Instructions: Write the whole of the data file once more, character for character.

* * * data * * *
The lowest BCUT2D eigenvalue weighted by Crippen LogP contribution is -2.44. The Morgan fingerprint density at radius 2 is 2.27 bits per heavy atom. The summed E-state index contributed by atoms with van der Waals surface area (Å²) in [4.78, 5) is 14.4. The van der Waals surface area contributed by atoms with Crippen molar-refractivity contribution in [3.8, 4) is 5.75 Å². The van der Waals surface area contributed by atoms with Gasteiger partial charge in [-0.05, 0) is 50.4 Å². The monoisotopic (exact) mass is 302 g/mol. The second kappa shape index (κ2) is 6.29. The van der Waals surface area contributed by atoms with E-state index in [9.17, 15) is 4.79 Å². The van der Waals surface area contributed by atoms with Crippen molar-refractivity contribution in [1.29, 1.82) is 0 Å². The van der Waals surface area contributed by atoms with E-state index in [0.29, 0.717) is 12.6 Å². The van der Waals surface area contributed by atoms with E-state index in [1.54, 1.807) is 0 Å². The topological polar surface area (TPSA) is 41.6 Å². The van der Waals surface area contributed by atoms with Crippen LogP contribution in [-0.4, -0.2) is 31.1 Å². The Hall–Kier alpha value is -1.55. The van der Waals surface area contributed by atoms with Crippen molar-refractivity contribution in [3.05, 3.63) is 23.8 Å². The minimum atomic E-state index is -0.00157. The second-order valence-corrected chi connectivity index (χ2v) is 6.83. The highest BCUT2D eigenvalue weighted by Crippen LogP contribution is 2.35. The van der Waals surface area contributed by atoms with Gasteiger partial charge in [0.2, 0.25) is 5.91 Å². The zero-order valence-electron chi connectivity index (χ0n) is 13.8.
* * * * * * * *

The lowest BCUT2D eigenvalue weighted by Crippen LogP contribution is -2.44. The Morgan fingerprint density at radius 2 is 2.27 bits per heavy atom. The summed E-state index contributed by atoms with van der Waals surface area (Å²) in [4.78, 5) is 14.4. The van der Waals surface area contributed by atoms with Crippen molar-refractivity contribution in [3.8, 4) is 5.75 Å². The van der Waals surface area contributed by atoms with Gasteiger partial charge in [-0.05, 0) is 50.4 Å². The monoisotopic (exact) mass is 302 g/mol. The second kappa shape index (κ2) is 6.29. The van der Waals surface area contributed by atoms with E-state index in [9.17, 15) is 4.79 Å². The van der Waals surface area contributed by atoms with Crippen molar-refractivity contribution in [1.29, 1.82) is 0 Å². The van der Waals surface area contributed by atoms with E-state index in [0.29, 0.717) is 12.6 Å². The van der Waals surface area contributed by atoms with E-state index in [1.54, 1.807) is 0 Å². The topological polar surface area (TPSA) is 41.6 Å². The van der Waals surface area contributed by atoms with Crippen LogP contribution in [-0.4, -0.2) is 31.1 Å². The Hall–Kier alpha value is -1.55. The van der Waals surface area contributed by atoms with Crippen molar-refractivity contribution in [3.05, 3.63) is 23.8 Å². The minimum atomic E-state index is -0.00157. The second-order valence-corrected chi connectivity index (χ2v) is 6.83. The highest BCUT2D eigenvalue weighted by Crippen LogP contribution is 2.35. The van der Waals surface area contributed by atoms with Gasteiger partial charge in [0.2, 0.25) is 5.91 Å². The zero-order valence-electron chi connectivity index (χ0n) is 13.8.